Another blue planet - with dark side

The blue of HD 189733b is created by liquid glass being hurled horizontally in 7000km/h winds. Photo / Nasa
The blue of HD 189733b is created by liquid glass being hurled horizontally in 7000km/h winds. Photo / Nasa

We are not alone. Scientists have discovered a second blue planet in the Universe, although this one is decidedly inhospitable and unlikely to support life.

Planet HD 189733b lies about 63 light years beyond our Solar System in the constellation Vulpecula and is a deep cobalt blue, according to data from the Hubble space telescope. But its azure hue is not because of water but drops of liquid glass raining down horizontally in 7000km/h winds.

By measuring the wavelengths of light lost when the orbiting planet slips behind its star, scientists have been able to calculate its colour as it would appear to the naked eye.

It is the first time scientists have been able to pinpoint the visible colour of an "exoplanet" beyond our own Solar System, said Frederic Pont of the University of Exeter, one of the authors of the study. "This planet has been studied well in the past, both by ourselves and other teams. But measuring its colour is a real first. We can actually imagine what this planet would look like if we were able to look at it directly," he said.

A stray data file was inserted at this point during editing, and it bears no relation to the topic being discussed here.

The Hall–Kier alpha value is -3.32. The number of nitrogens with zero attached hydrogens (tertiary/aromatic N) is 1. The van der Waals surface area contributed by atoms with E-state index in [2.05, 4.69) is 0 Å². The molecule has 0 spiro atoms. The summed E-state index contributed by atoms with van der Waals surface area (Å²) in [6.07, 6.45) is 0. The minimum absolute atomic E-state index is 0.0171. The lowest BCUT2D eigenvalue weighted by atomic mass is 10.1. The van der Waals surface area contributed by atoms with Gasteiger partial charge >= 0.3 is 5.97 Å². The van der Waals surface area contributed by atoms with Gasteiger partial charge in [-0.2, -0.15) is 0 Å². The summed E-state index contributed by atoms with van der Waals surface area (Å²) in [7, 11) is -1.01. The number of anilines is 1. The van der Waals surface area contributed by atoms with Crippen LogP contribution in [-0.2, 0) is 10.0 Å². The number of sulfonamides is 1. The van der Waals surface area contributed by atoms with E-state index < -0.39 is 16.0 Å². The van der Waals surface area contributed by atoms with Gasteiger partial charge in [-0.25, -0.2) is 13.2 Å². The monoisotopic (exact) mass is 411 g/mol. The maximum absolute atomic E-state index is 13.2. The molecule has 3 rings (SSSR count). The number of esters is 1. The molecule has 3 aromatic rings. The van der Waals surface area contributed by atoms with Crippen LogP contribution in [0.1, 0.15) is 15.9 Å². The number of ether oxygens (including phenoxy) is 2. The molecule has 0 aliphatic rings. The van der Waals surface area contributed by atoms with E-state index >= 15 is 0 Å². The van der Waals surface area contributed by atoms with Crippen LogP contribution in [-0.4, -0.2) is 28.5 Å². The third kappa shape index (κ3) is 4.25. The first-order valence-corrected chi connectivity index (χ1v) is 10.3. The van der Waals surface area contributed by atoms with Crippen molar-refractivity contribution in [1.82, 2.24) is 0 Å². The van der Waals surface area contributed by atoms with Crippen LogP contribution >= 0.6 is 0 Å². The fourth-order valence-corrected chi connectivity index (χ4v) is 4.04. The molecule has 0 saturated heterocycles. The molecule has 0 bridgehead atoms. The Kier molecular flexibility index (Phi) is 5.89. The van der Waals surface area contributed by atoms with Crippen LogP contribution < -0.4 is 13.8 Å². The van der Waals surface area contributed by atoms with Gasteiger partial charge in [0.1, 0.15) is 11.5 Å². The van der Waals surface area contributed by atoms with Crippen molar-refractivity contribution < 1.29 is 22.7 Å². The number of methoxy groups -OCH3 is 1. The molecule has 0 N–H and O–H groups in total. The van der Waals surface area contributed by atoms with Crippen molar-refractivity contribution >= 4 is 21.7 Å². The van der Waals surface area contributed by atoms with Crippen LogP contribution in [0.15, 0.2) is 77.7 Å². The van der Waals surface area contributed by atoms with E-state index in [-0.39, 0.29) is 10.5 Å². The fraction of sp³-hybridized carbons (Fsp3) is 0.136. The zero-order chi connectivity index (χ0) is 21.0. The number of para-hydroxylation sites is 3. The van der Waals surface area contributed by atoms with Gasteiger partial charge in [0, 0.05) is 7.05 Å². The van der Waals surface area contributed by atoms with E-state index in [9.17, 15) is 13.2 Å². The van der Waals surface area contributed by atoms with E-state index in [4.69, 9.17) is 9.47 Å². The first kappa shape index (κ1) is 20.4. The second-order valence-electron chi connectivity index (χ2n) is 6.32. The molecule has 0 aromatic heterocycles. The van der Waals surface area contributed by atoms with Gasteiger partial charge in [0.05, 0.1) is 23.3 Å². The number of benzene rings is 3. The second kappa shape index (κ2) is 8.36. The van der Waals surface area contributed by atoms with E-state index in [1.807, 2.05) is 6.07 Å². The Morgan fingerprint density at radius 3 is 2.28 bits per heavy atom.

The planet is a gas giant, similar to Jupiter, and orbits very close to its sun, meaning that its temperatures are a scorching 1000C or higher. Extreme winds pelt silicate particles sideways, which scatter blue light.

It was challenging to work out the colour of the planet because the light from its nearby star swamped any reflected light from the planet. However, by measuring the loss of light as the planet disappeared behind its sun, scientists were able to assess the wavelengths reflected by HD 189733b.

"We saw the brightness of the whole system drop in the blue part of the spectrum when the planet passed behind its star. From this, we can gather that the planet is blue, because the signal remained constant at the other colours we measured," said Tom Evans of Oxford University, the lead author of the study.

- Independent

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